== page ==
I can’t remember when I heard about the Festival au Desert, which has been taking place in Northern Mali since 2001, for the first time. I do remember it was in 2009 I was offered press credentials to cover the Festival, and regretting having to turn the opportunity down. Without a sponsoring media organization to cover my costs of travelling there was no way I could finance the trip. Maybe that’s why, even though I’ve never been, I feel a connection to this event like no other musical event staged anywhere in the world and regret missing it each year more than I’ve regretted missing anything else.
For those who don’t know, Festival au Desert is an annual celebration of the music and culture of the people of Mali. Held during the time of a traditional festival of the area’s nomadic Kel Tamasheq people, it also commemorates a peace treaty signed between the Tamasheq and the Malian government in 1996 ending years of armed struggle. All of which made the festival’s cancellation due to armed conflict in 2013 even more of a bitter pill to swallow. While it looks as if conditions have settled down sufficiently for the festival to be renewed in 2014, for a time it looked like not only the future of the festival was in doubt, but music in Mali period. What had started as a Tamasheq uprising in North Mali had been usurped by fundamentalist Islamists intent upon imposing their version of Muslim law on the region and the country, including the outlawing of music.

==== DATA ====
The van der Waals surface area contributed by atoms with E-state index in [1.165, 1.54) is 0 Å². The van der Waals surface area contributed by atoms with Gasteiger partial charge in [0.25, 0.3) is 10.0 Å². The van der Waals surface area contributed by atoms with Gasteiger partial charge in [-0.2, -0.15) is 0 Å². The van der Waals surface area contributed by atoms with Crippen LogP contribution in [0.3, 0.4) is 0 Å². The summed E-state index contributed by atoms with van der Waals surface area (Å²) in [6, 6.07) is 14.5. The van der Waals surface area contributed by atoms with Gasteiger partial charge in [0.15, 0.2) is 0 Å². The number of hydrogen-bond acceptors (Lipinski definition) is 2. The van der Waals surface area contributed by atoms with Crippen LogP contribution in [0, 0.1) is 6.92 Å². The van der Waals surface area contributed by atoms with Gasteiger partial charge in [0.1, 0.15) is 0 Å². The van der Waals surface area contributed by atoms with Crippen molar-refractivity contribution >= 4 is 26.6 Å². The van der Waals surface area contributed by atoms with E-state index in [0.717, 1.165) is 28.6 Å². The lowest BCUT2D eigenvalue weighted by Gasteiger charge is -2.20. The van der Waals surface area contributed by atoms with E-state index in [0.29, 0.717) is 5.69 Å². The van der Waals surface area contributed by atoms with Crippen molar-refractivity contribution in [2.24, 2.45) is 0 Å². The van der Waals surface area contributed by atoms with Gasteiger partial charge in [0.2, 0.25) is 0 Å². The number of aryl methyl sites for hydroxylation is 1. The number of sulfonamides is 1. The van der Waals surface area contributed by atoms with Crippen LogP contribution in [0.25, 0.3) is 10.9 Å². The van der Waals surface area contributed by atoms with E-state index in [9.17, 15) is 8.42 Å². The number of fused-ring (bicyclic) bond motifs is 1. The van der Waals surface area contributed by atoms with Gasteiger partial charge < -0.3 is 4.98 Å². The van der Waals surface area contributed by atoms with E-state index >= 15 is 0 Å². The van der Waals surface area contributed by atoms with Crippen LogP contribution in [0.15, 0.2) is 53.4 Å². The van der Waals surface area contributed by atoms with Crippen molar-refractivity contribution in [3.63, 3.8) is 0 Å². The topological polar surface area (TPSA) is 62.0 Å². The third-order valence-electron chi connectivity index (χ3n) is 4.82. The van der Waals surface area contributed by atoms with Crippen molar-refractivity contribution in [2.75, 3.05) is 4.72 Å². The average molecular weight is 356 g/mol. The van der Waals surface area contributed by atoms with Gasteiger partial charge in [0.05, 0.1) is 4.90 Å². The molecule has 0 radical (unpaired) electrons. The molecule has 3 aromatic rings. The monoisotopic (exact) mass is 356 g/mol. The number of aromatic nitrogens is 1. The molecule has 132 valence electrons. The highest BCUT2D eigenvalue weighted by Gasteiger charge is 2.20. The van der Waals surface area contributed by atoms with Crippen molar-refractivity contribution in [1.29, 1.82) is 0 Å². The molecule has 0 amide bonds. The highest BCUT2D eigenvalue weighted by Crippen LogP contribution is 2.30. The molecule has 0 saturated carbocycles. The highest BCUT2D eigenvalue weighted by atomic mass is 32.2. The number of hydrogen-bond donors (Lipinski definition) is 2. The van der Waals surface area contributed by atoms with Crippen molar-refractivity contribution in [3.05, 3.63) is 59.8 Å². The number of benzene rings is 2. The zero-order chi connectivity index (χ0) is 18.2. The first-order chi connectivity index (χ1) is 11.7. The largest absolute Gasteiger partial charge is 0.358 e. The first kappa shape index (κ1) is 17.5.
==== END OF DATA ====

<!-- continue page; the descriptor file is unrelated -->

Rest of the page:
Thankfully a combination of French, Chadian and Malian troops have ousted the terrorists forces from Mali. The French then followed this up by brokering a new treaty between the Malian government and the Kel Tamasheq. Unfortunately terrorists are still active in the region, witness the murder of two French journalists recently, which makes holding a festival with international guests and visitors something of a risk. So it might be a while before the festival can return to its home in the north. However, for those like me who can’t get there, and those who would like to have a taste of the experience, all is not lost. A new documentary film, The Last Song Before The War, fromThinking Forward Media, is the next best thing to actually attending the festival.